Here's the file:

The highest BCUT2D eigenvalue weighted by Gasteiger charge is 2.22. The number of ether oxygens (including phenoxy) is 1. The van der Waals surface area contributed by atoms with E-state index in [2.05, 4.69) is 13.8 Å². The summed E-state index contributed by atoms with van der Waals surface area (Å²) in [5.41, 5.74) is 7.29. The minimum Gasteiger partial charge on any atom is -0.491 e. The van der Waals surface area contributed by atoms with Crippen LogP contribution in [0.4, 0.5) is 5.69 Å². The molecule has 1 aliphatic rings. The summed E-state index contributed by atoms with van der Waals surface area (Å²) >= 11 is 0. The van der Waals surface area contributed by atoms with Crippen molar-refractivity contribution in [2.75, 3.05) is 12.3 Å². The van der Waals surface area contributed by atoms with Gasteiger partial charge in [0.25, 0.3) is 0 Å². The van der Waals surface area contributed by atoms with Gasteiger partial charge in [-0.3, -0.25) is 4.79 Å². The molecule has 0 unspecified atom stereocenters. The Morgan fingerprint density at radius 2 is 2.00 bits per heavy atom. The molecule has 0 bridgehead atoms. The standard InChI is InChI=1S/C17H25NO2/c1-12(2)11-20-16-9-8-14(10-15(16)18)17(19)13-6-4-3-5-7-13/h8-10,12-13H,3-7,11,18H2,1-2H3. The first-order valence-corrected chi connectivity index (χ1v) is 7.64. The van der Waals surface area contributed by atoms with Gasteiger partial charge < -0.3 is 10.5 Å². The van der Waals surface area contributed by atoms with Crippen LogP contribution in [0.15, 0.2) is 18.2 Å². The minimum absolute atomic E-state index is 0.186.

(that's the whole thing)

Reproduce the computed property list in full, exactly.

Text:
The highest BCUT2D eigenvalue weighted by Gasteiger charge is 2.22. The number of ether oxygens (including phenoxy) is 1. The van der Waals surface area contributed by atoms with E-state index in [2.05, 4.69) is 13.8 Å². The summed E-state index contributed by atoms with van der Waals surface area (Å²) in [5.41, 5.74) is 7.29. The minimum Gasteiger partial charge on any atom is -0.491 e. The van der Waals surface area contributed by atoms with Crippen LogP contribution in [0.4, 0.5) is 5.69 Å². The molecule has 1 aliphatic rings. The summed E-state index contributed by atoms with van der Waals surface area (Å²) >= 11 is 0. The van der Waals surface area contributed by atoms with Crippen molar-refractivity contribution in [2.75, 3.05) is 12.3 Å². The van der Waals surface area contributed by atoms with Gasteiger partial charge in [0.25, 0.3) is 0 Å². The van der Waals surface area contributed by atoms with Gasteiger partial charge in [-0.3, -0.25) is 4.79 Å². The molecule has 0 unspecified atom stereocenters. The Morgan fingerprint density at radius 2 is 2.00 bits per heavy atom. The molecule has 0 bridgehead atoms. The standard InChI is InChI=1S/C17H25NO2/c1-12(2)11-20-16-9-8-14(10-15(16)18)17(19)13-6-4-3-5-7-13/h8-10,12-13H,3-7,11,18H2,1-2H3. The first-order valence-corrected chi connectivity index (χ1v) is 7.64. The van der Waals surface area contributed by atoms with Gasteiger partial charge < -0.3 is 10.5 Å². The van der Waals surface area contributed by atoms with Crippen LogP contribution in [0.15, 0.2) is 18.2 Å². The minimum absolute atomic E-state index is 0.186.